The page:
mstone wrote:
    The people who want to boot directly into Windows are the ones who will face incompatibilities. The VM people will just have to wait for an update to the software.

    Not quite. The software would have to be entirely different. It changes from virtualisation to emulation. When we were on PPC, we had that great company Connectix who made software that emulated chip architectures. They even emulated a PSOne nearly perfectly with the Virtual Game Station.

    The XBox has to use emulation to run original XBox games because it used an Intel CPU and the 360 uses PPC. Microsoft actually bought Connectix so they might be using some of the software for the XBox.

    Apple could probably do the whole Rosetta binary translation for x86 Mac apps but Windows would have to be emulated. Both come with a significant performance hit but if we are talking about 5-10 years down the line, processors will be 6-30x or more faster so even an order of magnitude hit would still run up to 3x faster than what we have natively now.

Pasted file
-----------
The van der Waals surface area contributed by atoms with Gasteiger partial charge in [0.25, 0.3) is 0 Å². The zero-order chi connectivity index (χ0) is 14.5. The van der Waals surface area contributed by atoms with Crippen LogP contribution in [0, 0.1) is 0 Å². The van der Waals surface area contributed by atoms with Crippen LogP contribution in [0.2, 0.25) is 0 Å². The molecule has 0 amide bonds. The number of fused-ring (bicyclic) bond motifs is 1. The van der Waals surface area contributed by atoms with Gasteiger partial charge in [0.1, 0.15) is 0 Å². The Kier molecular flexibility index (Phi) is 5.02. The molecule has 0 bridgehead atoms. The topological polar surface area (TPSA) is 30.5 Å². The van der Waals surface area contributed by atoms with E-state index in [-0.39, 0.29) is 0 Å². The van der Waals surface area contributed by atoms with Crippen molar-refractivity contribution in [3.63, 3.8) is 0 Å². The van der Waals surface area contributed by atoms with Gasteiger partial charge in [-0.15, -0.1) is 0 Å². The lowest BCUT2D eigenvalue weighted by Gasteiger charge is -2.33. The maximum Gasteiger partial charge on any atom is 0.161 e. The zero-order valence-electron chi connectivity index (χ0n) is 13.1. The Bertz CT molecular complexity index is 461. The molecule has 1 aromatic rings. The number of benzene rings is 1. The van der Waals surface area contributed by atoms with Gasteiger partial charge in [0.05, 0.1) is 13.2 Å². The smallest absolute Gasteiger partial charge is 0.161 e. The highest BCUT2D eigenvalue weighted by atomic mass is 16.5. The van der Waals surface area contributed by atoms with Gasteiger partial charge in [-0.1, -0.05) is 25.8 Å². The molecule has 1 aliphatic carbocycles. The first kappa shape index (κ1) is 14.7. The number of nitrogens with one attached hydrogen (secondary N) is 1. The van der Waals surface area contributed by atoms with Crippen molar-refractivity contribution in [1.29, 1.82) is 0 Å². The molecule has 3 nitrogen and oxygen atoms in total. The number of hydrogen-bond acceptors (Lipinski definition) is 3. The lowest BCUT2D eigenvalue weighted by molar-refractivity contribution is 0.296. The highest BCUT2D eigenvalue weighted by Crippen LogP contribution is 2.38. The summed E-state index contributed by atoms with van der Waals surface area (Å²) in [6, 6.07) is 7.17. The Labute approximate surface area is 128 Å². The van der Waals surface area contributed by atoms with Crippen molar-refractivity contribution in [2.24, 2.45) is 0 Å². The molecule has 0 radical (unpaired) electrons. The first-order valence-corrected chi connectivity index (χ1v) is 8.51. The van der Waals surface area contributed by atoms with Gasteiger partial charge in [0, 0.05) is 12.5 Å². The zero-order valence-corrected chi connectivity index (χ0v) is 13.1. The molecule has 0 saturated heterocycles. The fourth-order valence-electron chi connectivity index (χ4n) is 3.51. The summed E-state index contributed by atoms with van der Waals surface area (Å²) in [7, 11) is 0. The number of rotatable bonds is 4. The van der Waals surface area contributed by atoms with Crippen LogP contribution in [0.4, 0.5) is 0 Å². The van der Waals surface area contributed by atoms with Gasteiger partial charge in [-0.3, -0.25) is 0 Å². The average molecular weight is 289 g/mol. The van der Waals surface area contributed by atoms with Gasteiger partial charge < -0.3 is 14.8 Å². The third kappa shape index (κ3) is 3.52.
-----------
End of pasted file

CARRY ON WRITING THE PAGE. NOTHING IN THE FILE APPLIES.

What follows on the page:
Windows 8 RT can be dismissed just now but how many pro apps and games will be ported to it in a few years? What I see a lot of these days is people not liking monopolistic dependency. It's not good for Apple to be dependent on just Intel for the long term.

    Imagine if they depended on Intel for iPhones. They couldn't be in control of yields, architecture design, heat output, power draw, delivery times, price. Plus, in the end, Intel gives them the same chips everyone else gets.
    v5v wrote:
    Using an "alternative" to Thunderbolt still means giving up on Thunderbolt.

    It does but purely optical connections are the way to go and they should be easy to convert. If you are just sending a light signal, you can translate it. Think of a connector like the following:

    1000